Duty on imported books could restrict flow of knowledge

The Budget 2019-20 imposed an import duty of 5% on foreign-made books. I have been working in the publishing industry since 1974 and have not seen any customs duty on import of educational books. As part of the budget, the Minister of Finance has announced Rs 400-crore for higher education institutions (much appreciated by these institutions) to be “world class” but in the same breath, a 5% import duty on books has been imposed.

29 Jul 2019 | By PrintWeek India

According to Capexil, books and pamphlets imports in 2017-18 stand at Rs 157.35-crore and exports stand at Rs 215.73-crore. This indicates that Indian publishing industry is doing well compared with other commodities in terms of import versus export.

So, the question arises, why impose an import duty on educational books, especially when it will only bring in a small revenue of Rs 8-crore or so?

Besides, I do not know how much it is going to cost the customs department to collect such a small import duty and in return make books more expensive. This may result in delays in customs clearance of consignments, demurrage, extra paperwork, difficulty in doing business and ultimately defeating the governments’ initiative on ‘ease of doing business’. This will also make importers unhappy who are already in very small numbers and going out of business due to onslaught of e-books.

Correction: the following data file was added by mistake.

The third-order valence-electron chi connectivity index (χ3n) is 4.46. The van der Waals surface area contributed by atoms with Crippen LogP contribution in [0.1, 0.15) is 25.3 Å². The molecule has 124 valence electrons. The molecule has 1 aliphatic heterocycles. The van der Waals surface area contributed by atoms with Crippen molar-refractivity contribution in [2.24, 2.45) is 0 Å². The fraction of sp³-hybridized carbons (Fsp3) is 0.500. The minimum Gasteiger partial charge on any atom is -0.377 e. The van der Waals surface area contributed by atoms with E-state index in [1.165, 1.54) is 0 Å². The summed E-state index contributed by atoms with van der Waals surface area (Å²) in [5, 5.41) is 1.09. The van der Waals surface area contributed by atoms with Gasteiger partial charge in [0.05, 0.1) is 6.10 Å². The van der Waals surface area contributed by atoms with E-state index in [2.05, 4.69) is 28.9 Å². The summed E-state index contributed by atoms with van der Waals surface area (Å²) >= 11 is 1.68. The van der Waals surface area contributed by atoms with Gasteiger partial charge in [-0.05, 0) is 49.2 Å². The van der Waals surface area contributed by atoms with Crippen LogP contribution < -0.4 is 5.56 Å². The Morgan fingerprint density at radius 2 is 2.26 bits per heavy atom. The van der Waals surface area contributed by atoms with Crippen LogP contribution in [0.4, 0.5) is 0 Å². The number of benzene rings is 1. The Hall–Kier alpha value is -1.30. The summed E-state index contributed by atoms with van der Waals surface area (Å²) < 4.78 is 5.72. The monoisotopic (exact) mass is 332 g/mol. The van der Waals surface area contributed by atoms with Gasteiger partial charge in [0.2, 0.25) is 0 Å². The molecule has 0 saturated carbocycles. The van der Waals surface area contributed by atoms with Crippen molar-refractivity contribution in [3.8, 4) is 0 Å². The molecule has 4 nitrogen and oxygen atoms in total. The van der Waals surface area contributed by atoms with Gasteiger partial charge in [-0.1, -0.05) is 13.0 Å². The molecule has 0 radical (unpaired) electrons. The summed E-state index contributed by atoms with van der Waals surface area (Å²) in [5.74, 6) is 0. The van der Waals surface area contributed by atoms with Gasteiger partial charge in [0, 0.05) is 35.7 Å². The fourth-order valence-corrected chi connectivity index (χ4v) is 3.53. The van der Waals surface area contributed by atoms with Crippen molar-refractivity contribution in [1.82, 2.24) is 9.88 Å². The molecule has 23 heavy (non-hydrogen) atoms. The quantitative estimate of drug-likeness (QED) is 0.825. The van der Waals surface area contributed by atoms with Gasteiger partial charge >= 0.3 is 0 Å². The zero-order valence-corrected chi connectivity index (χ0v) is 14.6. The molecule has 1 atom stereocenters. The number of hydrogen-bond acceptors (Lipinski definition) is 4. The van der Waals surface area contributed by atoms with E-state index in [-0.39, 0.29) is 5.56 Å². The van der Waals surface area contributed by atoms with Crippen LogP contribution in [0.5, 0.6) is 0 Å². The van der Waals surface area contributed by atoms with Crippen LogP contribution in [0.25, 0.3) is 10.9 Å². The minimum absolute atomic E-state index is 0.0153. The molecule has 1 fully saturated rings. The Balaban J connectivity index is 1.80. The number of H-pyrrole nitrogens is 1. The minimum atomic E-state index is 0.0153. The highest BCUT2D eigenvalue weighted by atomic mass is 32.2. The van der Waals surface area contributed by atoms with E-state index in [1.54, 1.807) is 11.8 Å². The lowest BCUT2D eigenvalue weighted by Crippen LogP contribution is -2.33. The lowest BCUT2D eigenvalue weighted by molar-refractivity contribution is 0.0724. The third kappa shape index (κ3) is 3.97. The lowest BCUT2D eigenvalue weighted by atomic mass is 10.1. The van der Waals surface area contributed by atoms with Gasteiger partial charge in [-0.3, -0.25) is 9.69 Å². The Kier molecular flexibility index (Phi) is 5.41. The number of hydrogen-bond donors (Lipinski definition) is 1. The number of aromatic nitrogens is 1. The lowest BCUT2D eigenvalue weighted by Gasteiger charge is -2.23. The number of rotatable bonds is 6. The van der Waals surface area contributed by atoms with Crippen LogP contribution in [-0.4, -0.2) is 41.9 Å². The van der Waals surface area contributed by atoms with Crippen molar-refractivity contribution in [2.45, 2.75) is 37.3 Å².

The country has always supported education and made a freer flow of knowledge and information for the benefit of students, researchers and educational institutions. Most imported books are purchased by institutions of higher learning and ultimately they will need to pay these higher costs! Research institutions depend largely on foreign publications for the latest research on various subjects which Indian books and journals do not provide. I fear a move like this will further limit what these institutions can purchase at affordable prices. This new import duty will also affect school libraries who have very limited budget for purchase of books.

We should be cautious about the message we are giving out to students and institutions of learning, as well as our neighbours in South Asia who might impose duties on the import of Indian books in return. The day knowledge flows from East to West, book imports will die a natural death anyway resulting in savings on foreign exchange! But even to reach that stage India would need to keep the gates open for free flow of knowledge and bring in “ease of import of books”.

(The author is member, FICCI publishing committee and managing director, Aditya Books)

(The piece first appeared in blog.ficci.com.)